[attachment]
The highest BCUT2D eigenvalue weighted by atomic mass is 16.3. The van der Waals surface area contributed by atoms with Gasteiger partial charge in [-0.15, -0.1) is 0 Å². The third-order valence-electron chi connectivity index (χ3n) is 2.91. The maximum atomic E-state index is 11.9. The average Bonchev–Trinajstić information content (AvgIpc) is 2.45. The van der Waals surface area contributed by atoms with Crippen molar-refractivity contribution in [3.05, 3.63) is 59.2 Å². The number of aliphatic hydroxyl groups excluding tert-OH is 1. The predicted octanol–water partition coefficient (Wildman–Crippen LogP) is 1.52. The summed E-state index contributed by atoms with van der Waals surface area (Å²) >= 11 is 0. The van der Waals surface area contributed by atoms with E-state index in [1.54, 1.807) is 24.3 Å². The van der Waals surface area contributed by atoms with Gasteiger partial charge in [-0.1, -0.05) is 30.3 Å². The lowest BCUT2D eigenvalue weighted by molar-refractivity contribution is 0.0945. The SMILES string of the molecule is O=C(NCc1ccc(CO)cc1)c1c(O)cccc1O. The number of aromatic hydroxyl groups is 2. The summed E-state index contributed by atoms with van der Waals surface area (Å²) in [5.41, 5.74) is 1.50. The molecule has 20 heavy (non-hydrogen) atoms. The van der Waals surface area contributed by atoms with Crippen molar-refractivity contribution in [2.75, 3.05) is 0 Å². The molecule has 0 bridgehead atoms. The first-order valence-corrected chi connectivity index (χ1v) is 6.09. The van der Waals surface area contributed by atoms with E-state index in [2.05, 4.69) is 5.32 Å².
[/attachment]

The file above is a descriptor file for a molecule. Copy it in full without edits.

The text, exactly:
The highest BCUT2D eigenvalue weighted by atomic mass is 16.3. The van der Waals surface area contributed by atoms with Gasteiger partial charge in [-0.15, -0.1) is 0 Å². The third-order valence-electron chi connectivity index (χ3n) is 2.91. The maximum atomic E-state index is 11.9. The average Bonchev–Trinajstić information content (AvgIpc) is 2.45. The van der Waals surface area contributed by atoms with Crippen molar-refractivity contribution in [3.05, 3.63) is 59.2 Å². The number of aliphatic hydroxyl groups excluding tert-OH is 1. The predicted octanol–water partition coefficient (Wildman–Crippen LogP) is 1.52. The summed E-state index contributed by atoms with van der Waals surface area (Å²) >= 11 is 0. The van der Waals surface area contributed by atoms with E-state index in [1.54, 1.807) is 24.3 Å². The van der Waals surface area contributed by atoms with Gasteiger partial charge in [-0.1, -0.05) is 30.3 Å². The lowest BCUT2D eigenvalue weighted by molar-refractivity contribution is 0.0945. The SMILES string of the molecule is O=C(NCc1ccc(CO)cc1)c1c(O)cccc1O. The number of aromatic hydroxyl groups is 2. The summed E-state index contributed by atoms with van der Waals surface area (Å²) in [5.41, 5.74) is 1.50. The molecule has 20 heavy (non-hydrogen) atoms. The van der Waals surface area contributed by atoms with Crippen molar-refractivity contribution in [2.75, 3.05) is 0 Å². The molecule has 0 bridgehead atoms. The first-order valence-corrected chi connectivity index (χ1v) is 6.09. The van der Waals surface area contributed by atoms with E-state index in [2.05, 4.69) is 5.32 Å².